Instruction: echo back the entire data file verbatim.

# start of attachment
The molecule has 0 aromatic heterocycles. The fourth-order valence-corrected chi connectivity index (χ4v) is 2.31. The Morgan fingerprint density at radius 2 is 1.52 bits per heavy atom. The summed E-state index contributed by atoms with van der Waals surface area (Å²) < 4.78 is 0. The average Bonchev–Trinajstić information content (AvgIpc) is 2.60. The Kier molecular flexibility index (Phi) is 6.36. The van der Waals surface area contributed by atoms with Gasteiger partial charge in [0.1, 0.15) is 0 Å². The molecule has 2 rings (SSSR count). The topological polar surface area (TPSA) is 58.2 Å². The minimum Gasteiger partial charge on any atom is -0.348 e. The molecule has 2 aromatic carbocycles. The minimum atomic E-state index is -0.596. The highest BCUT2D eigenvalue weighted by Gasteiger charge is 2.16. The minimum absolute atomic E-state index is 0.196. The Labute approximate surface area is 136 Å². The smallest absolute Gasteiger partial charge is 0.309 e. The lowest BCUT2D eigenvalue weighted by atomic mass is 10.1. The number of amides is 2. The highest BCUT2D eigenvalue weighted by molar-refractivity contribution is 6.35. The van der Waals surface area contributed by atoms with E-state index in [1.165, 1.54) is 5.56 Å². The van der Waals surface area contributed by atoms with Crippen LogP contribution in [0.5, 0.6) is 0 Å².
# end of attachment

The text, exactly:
The molecule has 0 aromatic heterocycles. The fourth-order valence-corrected chi connectivity index (χ4v) is 2.31. The Morgan fingerprint density at radius 2 is 1.52 bits per heavy atom. The summed E-state index contributed by atoms with van der Waals surface area (Å²) < 4.78 is 0. The average Bonchev–Trinajstić information content (AvgIpc) is 2.60. The Kier molecular flexibility index (Phi) is 6.36. The van der Waals surface area contributed by atoms with Gasteiger partial charge in [0.1, 0.15) is 0 Å². The molecule has 2 rings (SSSR count). The topological polar surface area (TPSA) is 58.2 Å². The minimum Gasteiger partial charge on any atom is -0.348 e. The molecule has 2 aromatic carbocycles. The minimum atomic E-state index is -0.596. The highest BCUT2D eigenvalue weighted by Gasteiger charge is 2.16. The minimum absolute atomic E-state index is 0.196. The Labute approximate surface area is 136 Å². The smallest absolute Gasteiger partial charge is 0.309 e. The lowest BCUT2D eigenvalue weighted by atomic mass is 10.1. The number of amides is 2. The highest BCUT2D eigenvalue weighted by molar-refractivity contribution is 6.35. The van der Waals surface area contributed by atoms with E-state index in [1.165, 1.54) is 5.56 Å². The van der Waals surface area contributed by atoms with Crippen LogP contribution in [0.5, 0.6) is 0 Å².